One of the most challenging aspects of business travel is staying healthy. All of your meals are eaten at restaurants, available time for working out may be at a minimum, and it’s often hard to stay hydrated on the go. I recommend bringing some snacks with you, some basic workout tools, and a water bottle. Pack some nuts or granola bars so you can have a nutritious snack to keep you fueled. Bring a workout DVD and some resistance bands so you can work out in your hotel room. And always have a water bottle with you that you can keep filled.
I’m not going to lie, I had a good time dining at restaurants I would never go to if I were the one paying. But there was a stark contrast between me and some of the other people I was dining with. I marveled at the prices on the menu, wondering how on earth they could justify charging so much. Some of my colleagues joined in with me, joking about the $15 cup of soup. Others did not seem to be phased by it in the slightest. Not only did they order an appetizer and entree, they also threw in a seafood tower, as if it were no big deal to add $60 to the bill for a few oysters and shrimp.
I don’t care if it’s considered tactless to talk openly about the obscenity of menu prices at some of these fancy restaurants, if you pretend it’s acceptable, you’ll convince yourself that it is. By all means, order the $35 chicken breast, but never get past the ridiculousness of that price.
Look Past The Facade
It would be easy to feel jealous of all the vacationers at the hotel, assuming they’re so rich they can throw money away on extravagances and enjoy a relaxing week by the pool without a care in the world. Some of them probably are that rich. But what are the chances that gaggle of girls in their 20′s hitting the hotel bar are all fabulously wealthy? Pretty slim. It’s much more likely they’re living in the moment, maxing out their credit cards and saving nothing for retirement so they can party now. Not so much to be jealous of, is there?
Talk to Your Boss
Your boss will need to approve your spending when you get back to the office, so make sure you’re on the same page. Many companies have a per diem allowance for meals, which is a great way to gauge how much you should be spending. But if your company doesn’t have a per diem allowance, or if your destination is too expensive to stay within the allowance, talk to your boss before you overspend. After all, spending $2,000, getting cash back or rewards points, and having the money reimbursed before your credit card due date is great, but only getting $1,500 approved for reimbursement and having to cover the extra $500 yourself would be pretty awful.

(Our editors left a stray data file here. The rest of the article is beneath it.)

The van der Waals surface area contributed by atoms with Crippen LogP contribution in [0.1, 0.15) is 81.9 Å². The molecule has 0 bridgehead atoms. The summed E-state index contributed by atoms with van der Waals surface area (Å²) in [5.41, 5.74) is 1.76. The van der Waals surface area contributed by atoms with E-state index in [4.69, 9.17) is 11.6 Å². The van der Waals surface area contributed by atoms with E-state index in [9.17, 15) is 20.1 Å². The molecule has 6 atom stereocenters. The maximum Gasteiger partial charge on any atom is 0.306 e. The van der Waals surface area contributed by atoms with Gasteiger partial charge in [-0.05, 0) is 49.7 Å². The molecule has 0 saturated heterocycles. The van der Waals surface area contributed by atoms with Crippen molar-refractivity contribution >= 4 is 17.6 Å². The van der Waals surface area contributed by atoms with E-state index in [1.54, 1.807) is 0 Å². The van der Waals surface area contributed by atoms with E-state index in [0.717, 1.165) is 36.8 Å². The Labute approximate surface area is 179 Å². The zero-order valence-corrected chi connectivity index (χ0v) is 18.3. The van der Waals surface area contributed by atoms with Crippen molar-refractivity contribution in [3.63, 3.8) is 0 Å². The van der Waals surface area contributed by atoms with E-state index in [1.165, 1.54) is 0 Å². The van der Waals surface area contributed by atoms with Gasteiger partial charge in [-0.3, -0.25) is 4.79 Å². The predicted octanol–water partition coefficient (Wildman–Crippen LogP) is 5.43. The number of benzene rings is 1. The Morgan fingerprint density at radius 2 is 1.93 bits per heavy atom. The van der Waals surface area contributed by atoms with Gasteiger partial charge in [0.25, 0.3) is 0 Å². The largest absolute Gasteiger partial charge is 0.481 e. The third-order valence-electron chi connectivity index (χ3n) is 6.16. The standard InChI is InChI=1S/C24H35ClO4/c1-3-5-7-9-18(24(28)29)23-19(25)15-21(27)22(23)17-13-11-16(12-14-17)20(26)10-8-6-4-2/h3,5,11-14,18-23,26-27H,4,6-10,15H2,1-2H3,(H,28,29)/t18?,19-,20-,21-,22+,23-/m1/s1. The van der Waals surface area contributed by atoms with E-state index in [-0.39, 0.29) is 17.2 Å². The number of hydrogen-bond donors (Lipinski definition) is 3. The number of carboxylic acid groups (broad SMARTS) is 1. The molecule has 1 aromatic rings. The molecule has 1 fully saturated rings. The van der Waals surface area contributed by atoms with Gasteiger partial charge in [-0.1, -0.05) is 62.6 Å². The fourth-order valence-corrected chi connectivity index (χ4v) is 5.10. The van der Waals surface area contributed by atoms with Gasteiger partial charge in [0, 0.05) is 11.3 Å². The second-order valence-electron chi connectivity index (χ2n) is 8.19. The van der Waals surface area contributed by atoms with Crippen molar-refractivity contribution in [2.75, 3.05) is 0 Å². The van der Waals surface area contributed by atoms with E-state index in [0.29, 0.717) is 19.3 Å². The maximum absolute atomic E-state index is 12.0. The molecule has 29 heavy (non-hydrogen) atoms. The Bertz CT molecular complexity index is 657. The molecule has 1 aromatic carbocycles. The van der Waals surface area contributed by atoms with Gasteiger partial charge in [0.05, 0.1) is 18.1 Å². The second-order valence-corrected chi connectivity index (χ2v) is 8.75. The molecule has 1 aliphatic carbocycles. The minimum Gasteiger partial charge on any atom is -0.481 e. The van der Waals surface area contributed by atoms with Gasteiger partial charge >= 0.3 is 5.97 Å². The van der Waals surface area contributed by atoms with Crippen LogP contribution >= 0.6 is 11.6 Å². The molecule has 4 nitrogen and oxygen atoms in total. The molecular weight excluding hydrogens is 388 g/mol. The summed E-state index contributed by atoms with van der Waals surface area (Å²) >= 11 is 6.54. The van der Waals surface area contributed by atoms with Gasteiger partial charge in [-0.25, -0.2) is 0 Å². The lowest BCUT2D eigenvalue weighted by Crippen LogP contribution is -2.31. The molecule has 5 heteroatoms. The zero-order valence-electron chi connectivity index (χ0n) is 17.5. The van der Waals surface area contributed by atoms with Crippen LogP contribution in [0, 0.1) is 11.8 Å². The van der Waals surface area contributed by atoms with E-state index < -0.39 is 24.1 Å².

Is All This Normal?
I’ll admit that my business travel is probably not representative of most business travel. There are plenty of sales reps on the road all the time who stay at Best Westerns and eat at roadside diners who don’t run into the same challenges. But I’m in marketing, so whenever I travel, it’s to a high-profile resort hotel for a conference – specially picked for it’s desirable location to attract attendees. And that means it’s disgustingly expensive and filled with vacationers who are happily hemorrhaging money from every orifice. When you find yourself in this type of situation, enjoy the frivolity, but remind yourself frequently of the ridiculousness of it all, so you will return home as level-headed and frugally minded as you were when you left.